• 2009Purlear Creek
    • Priority 1
      Priority 2
    • Priority 2:Excavate lower floodplain and construct new meandering channel
      2008Trib to Saugatchee Creek 2008
    • Entrenchment Ratio = Wfpa / Wbkf = 75/15 = 5
      Wfpa
      Wbkf
    • Priority 2:Excavate lower floodplain and construct new meandering channel
      2007 Cary Walnut Creek Tributary 2008
      Photo Credit: David Bidelspach, Stantec, Inc.
    • 2008 Cary Walnut Creek Tributary
    • Priority 3:Excavate narrow floodplain benches in confined systems
      2009Little Shades Creek 2010
    • Entrenchment Ratio = Wfpa / Wbkf = 60/38 = 1.6
      Wfpa
      Wbkf
    • Before
      Seoul, Korea
      Cheonggye
      “Extreme Restoration”
      After
      Fac. of Environment & Life Sciences, Seoul Women's University
    • Fac. of Environment & Life Sciences, Seoul Women's University
      After
      Before
    • Fac. of Environment & Life Sciences, Seoul Women's University
      Restoration process of Cheonggye stream
    • Fac. of Environment & Life Sciences, Seoul Women's University
      Fac. of Environment & Life Sciences, Seoul Women's University
      Typical cross-section of the restored stream section
    • Fac. of Environment & Life Sciences, Seoul Women's University
    • Stream Design Approaches
      Threshold Channel
      Alluvial Channel
      Regime Equations
      Analogy (Reference Reach)
      Hydraulic Geometry
      Analytical Models
      Combination of Methods
    • Threshold Channels
      Rigid boundary systems
      Simple design approach: select channel configuration where the stress applied during design conditions is below the allowable stress for the channel boundary
    • Threshold Channels
    • Shear Stress
    • Threshold Channels – Shear Stress
    • Shear Stress
       = Rs
       = Shear Stress (lb/ft2)
       = Unit Weight of Water = 62.4 lb/ft3
      R = Hydraulic Radius (ft) = A/P
      s = Energy Slope (water surface) (ft/ft)
      A = Riffle Cross-Section Area (ft2)
      P = Wetted Perimeter (ft) [P ~ Wbkf + 2 x Dbkf]
      http://www.epa.gov/warsss/sedsource/bedload.htm
    • Threshold Channels – Shear Stress
    • Shear Stress Around Bends
    • Shear Stress Distribution
      Flow around bends
      creates secondary currents
      higher shear stresses on the channel sides and bottom compared to straight reaches
      maximum shear stress in a bend is a function of the ratio of channel curvature to bottom width
    • Shear Stress Distribution
      from Chang, 1988
    • Shear Stress Distribution
    • Alluvial Channels
      Movable boundary systems
      Complex design approach: assess sediment continuity and channel performance for a range of flows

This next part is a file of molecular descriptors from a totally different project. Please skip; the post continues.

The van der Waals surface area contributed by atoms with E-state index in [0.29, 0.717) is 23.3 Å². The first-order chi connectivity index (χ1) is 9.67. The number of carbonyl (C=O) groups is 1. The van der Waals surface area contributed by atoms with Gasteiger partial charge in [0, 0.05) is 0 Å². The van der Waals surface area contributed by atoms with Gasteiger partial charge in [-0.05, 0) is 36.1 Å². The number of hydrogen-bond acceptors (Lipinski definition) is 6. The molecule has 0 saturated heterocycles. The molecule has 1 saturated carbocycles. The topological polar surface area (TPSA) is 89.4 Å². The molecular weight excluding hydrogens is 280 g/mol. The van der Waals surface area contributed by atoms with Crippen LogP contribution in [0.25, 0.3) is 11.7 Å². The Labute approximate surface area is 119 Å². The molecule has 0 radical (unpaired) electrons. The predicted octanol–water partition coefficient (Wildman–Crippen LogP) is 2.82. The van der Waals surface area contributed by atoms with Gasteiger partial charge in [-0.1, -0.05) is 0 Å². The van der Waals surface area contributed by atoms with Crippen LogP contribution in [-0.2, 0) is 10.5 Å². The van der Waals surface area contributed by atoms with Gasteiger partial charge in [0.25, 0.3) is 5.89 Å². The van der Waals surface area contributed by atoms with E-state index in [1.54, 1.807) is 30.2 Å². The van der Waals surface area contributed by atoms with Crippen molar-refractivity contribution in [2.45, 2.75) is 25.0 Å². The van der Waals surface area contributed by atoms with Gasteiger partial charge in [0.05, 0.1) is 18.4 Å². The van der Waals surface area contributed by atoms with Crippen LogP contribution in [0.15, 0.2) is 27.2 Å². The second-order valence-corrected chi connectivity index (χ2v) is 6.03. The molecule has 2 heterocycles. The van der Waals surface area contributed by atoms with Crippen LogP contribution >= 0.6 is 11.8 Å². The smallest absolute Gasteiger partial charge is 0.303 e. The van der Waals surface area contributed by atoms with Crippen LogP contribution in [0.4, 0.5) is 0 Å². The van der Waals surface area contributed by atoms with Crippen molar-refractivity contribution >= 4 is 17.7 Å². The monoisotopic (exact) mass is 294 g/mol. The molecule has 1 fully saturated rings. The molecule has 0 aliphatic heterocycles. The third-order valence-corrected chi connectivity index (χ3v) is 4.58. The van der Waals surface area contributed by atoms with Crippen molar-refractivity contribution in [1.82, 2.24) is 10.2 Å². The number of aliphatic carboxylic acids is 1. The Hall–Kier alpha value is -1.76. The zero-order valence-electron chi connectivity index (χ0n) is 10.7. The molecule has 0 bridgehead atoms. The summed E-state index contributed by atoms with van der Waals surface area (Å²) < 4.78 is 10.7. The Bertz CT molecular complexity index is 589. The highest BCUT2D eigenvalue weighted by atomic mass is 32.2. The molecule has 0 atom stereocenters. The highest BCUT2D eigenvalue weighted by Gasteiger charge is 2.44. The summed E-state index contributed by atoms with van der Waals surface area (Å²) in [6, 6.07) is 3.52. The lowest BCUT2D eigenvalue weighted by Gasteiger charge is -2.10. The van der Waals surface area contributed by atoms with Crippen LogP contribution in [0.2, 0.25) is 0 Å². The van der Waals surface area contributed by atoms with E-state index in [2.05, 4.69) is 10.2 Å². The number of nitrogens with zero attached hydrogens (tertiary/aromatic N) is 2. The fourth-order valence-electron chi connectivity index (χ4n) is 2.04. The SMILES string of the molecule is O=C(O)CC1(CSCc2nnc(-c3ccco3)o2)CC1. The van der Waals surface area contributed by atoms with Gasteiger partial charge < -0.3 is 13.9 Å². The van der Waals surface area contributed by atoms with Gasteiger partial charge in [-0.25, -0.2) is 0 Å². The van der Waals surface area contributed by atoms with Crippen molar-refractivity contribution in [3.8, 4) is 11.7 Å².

Dependent variables: Width, Depth, Slope, Planform
      Independent variables: Sediment inflow, Water inflow, Bank composition
      Empirical & Analytical approaches should be used concurrently
    • Steady State Equilibrium
      dimension, pattern and profile of the river and its velocity have adjusted to transmit the discharge and sediment load from its catchment under the present climate and land use conditions without any systematic erosion or deposition; namely regimeconditions (Hey)
    • Assumption: Stream Behavior Is Predictable
      Streams evolve to a state of dynamic equilibrium
      Equilibrium is a function of flow and sediment
      Equilibrium is naturally associated with a main channel and a flood-prone area
      The main channel is formed by the effective (“bankfull”) discharge over time
      Alluvial stream meandering
      is predictable
    • Design Criteria Selection
      From Will Harman, Stream Mechanics
    • Alluvial Channels – Regime Approach
      Empirical equations
      Use as a check
      Hey equations:
    • Alluvial Channels – Analogy Approach
      Reference reach: Must have similar bed/bank materials, sediment inflow, slope, valley type, and hydrograph
      Upstream/downstream of design reach is best
      Nearby similar watershed acceptable
      Use as a starting point or check (BE CAREFUL)
    • Alluvial Channels – Hydraulic Geometry
    • Alluvial Channels – Hydraulic Geometry
    • Hydraulic Geometry
      National Center for Earth Dynamics
      http://www.nced.umn.edu/Stream_Restoration_Toolbox.html
      Single-Thread Gravel-Bed Rivers Have Consistent Bankfull Geometries
    • Alluvial Channels – Analytical Methods
      Choose appropriate model
      Assess a range of solutions
      Use as a check
      Analytical Design Approach, Shields, 2006
    • Combination Approach to Natural Channel Design
      Existing Conditions – valley, watershed, constraints
      Design Goals
      Design Criteria
      Regime Equations
      Analogy (Reference Reach)
      Hydraulic Geometry (Regional Curves)
      Other Restoration Projects
      Analytical Models
    • Natural Channel Design Approach, from Rosgen, 2006
    • Design Criteria Selection
      From Will Harman, Stream Mechanics
    • Reference Reach Versus Design Reach
      Stream restoration project immediately after construction; floodplain devoid of vegetation
      Reference reach with mature forest
      From Will Harman, Stream Mechanics
    • Reference Reach Pattern
      From Will Harman, Stream Mechanics
    • Reference Reach:
      • Upstream/downstream
      • Same watershed
      • Similar watershed
      • Historical photos
      From Will Harman, Stream Mechanics